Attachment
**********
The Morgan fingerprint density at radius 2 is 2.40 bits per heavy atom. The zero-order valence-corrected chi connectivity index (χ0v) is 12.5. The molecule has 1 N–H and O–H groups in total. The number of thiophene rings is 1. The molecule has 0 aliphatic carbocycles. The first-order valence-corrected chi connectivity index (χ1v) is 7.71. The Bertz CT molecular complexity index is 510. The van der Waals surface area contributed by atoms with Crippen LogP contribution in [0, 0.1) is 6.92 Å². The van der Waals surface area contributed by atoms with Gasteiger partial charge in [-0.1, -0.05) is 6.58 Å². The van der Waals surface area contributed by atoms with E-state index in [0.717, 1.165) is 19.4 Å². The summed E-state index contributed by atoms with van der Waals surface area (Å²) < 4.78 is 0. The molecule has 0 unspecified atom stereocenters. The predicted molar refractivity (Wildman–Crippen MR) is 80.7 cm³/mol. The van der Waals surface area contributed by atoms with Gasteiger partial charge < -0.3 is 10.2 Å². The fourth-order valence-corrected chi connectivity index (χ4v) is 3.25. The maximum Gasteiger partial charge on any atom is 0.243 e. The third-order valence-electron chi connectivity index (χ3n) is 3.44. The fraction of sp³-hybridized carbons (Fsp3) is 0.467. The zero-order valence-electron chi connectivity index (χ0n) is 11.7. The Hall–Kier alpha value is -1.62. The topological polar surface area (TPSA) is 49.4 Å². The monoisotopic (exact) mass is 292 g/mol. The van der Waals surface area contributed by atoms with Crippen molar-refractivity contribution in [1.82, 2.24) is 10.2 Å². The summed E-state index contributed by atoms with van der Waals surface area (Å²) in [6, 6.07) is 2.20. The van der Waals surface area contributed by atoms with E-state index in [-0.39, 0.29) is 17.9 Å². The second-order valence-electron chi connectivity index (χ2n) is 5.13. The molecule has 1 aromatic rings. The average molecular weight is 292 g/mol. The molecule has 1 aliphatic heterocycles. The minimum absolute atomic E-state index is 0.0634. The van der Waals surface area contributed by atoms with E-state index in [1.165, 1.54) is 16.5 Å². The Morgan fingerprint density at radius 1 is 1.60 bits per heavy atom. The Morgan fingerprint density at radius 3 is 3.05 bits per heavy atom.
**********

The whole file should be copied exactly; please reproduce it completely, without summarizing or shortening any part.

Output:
The Morgan fingerprint density at radius 2 is 2.40 bits per heavy atom. The zero-order valence-corrected chi connectivity index (χ0v) is 12.5. The molecule has 1 N–H and O–H groups in total. The number of thiophene rings is 1. The molecule has 0 aliphatic carbocycles. The first-order valence-corrected chi connectivity index (χ1v) is 7.71. The Bertz CT molecular complexity index is 510. The van der Waals surface area contributed by atoms with Crippen LogP contribution in [0, 0.1) is 6.92 Å². The van der Waals surface area contributed by atoms with Gasteiger partial charge in [-0.1, -0.05) is 6.58 Å². The van der Waals surface area contributed by atoms with E-state index in [0.717, 1.165) is 19.4 Å². The summed E-state index contributed by atoms with van der Waals surface area (Å²) < 4.78 is 0. The molecule has 0 unspecified atom stereocenters. The predicted molar refractivity (Wildman–Crippen MR) is 80.7 cm³/mol. The van der Waals surface area contributed by atoms with Gasteiger partial charge < -0.3 is 10.2 Å². The fourth-order valence-corrected chi connectivity index (χ4v) is 3.25. The maximum Gasteiger partial charge on any atom is 0.243 e. The third-order valence-electron chi connectivity index (χ3n) is 3.44. The fraction of sp³-hybridized carbons (Fsp3) is 0.467. The zero-order valence-electron chi connectivity index (χ0n) is 11.7. The Hall–Kier alpha value is -1.62. The topological polar surface area (TPSA) is 49.4 Å². The monoisotopic (exact) mass is 292 g/mol. The van der Waals surface area contributed by atoms with Crippen molar-refractivity contribution in [1.82, 2.24) is 10.2 Å². The summed E-state index contributed by atoms with van der Waals surface area (Å²) in [6, 6.07) is 2.20. The van der Waals surface area contributed by atoms with E-state index in [-0.39, 0.29) is 17.9 Å². The second-order valence-electron chi connectivity index (χ2n) is 5.13. The molecule has 1 aromatic rings. The average molecular weight is 292 g/mol. The molecule has 1 aliphatic heterocycles. The minimum absolute atomic E-state index is 0.0634. The van der Waals surface area contributed by atoms with E-state index in [1.165, 1.54) is 16.5 Å². The Morgan fingerprint density at radius 1 is 1.60 bits per heavy atom. The Morgan fingerprint density at radius 3 is 3.05 bits per heavy atom.